Insider Exclusive: Top 4 Drug, Alcohol Violations and How to Avoid Them

Insider Exclusive: Top 4 Drug, Alcohol Violations and How to Avoid Them

By:Kathy Close

Every year, drug and alcohol testing violations are among the top most-cited violations discovered during motor carrier investigations.

In 2017, the most commonly cited U.S. Department of Transportation (DOT) testing violations for passenger carriers included:

1.      Allowing a driver to perform a safety-sensitive function before receiving a DOT pre-employment drug test result.

2.      Failing to provide drivers with a written policy.

3.      Failing to ensure each driver has an equal chance at being selected for a random test.

4.      Failing to train supervisors as required.

This article will examine each of these violations—and how to avoid them.

1.      Allowing a driver to perform a safety-sensitive function before receiving a DOT pre-employment drug test result.
A motor carrier must have a driver’s verified, negative DOT pre-employment drug screen before the individual may operate a commercial motor vehicle (CMV) requiring a CDL for the first time.
If an employer only applies the pre-employment testing requirement to permanent, full-time drivers, it will be in violation. The pre-employment test must also be requested of:

  • Part-time, seasonal, and intermittent drivers
  • Contract drivers operating under the carrier’s DOT number
  • Existing employees transferring into safety-sensitive positions
  • Drivers returning after a leave of absence or layoff that exceeds 30 days

2.      Failing to provide drivers with a written policy.
Before CDL drivers are placed in a DOT testing program, the carrier is required to provide them with a copy of the company’s DOT drug and alcohol policy. The policy informs the drivers of expectations placed on them by the DOT and the employer.

The policy must communicate specific topics, including:

  •  Prohibited drug and alcohol behaviors
  •  Circumstances for testing
  • Testing procedures
  • Consequences of violations
  • A point of contact for follow-up questions
  • Information on drug or alcohol abuse, such as:
    •    Effects on an individual’s life and health
    •   Signs and symptoms of a problem
    •  Available means of intervention (e.g., confrontation, referral for treatment, or management)

The driver must sign a statement certifying that he or she has received a copy of these materials, which is kept for the duration of employment plus two years.

3.      Failing to ensure every driver has an equal chance at being selected for a random test.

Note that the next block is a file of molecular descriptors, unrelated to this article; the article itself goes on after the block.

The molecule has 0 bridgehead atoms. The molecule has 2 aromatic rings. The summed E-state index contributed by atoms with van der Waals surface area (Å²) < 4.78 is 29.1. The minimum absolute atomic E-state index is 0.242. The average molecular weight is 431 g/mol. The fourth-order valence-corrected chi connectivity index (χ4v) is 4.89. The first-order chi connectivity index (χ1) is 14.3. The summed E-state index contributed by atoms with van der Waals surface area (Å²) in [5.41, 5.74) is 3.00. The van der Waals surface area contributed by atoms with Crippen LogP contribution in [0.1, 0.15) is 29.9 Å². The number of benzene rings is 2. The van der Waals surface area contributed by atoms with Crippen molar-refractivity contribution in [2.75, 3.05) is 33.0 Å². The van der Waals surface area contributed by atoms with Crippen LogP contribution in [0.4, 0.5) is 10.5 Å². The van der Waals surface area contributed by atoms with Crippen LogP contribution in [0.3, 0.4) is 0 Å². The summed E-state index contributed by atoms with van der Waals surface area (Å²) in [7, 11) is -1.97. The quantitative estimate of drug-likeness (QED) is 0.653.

Random testing is designed to keep drivers from engaging in prohibited behavior because they could, in theory, be tested any time a selection is made. As such, every time a random selection is made, the driver master must include everyone operating a CDL vehicle. A driver cannot be removed from the roster just because he or she was tested earlier in the year.

4.      Failing to train supervisors as required.
Driver supervisors must receive at least 60 minutes of training on alcohol misuse and an additional 60 minutes of training on drug use. Only a trained supervisor is permitted to request a reasonable suspicion test, based on his or her personal observations of a driver’s behaviors and/or physical signs of substance abuse.

More Than Fines
Compliance with the DOT testing rules is more than avoiding fines and penalties. A testing program is supposed to reduce the likelihood that a CMV is operated by someone who is impaired by drugs and/or alcohol. If any piece of a testing program is missing or incomplete, the risk increases.

Kathy Close is editor of transportation safety for J. J. Keller & Associates Inc., specializing in compliance with DOT drug and alcohol testing regulations. She can be reached at transporteditors@jjkeller.com.

About the American Bus Association

The American Bus Association (ABA) is the trade organization of the intercity bus industry, with more than 1,000 motorcoach and tour company members in the United States and Canada. Its members operate charter, tour, regular route, airport express, special operations and contract services. Another 2,800 members are travel and tourism organizations and suppliers of bus products and services who work in partnership with the North American motorcoach industry.

Contact

Melanie Hinton, Director of Communications & Media Relations, ABA
Office: (202) 218-7220
Email: .(JavaScript must be enabled to view this email address)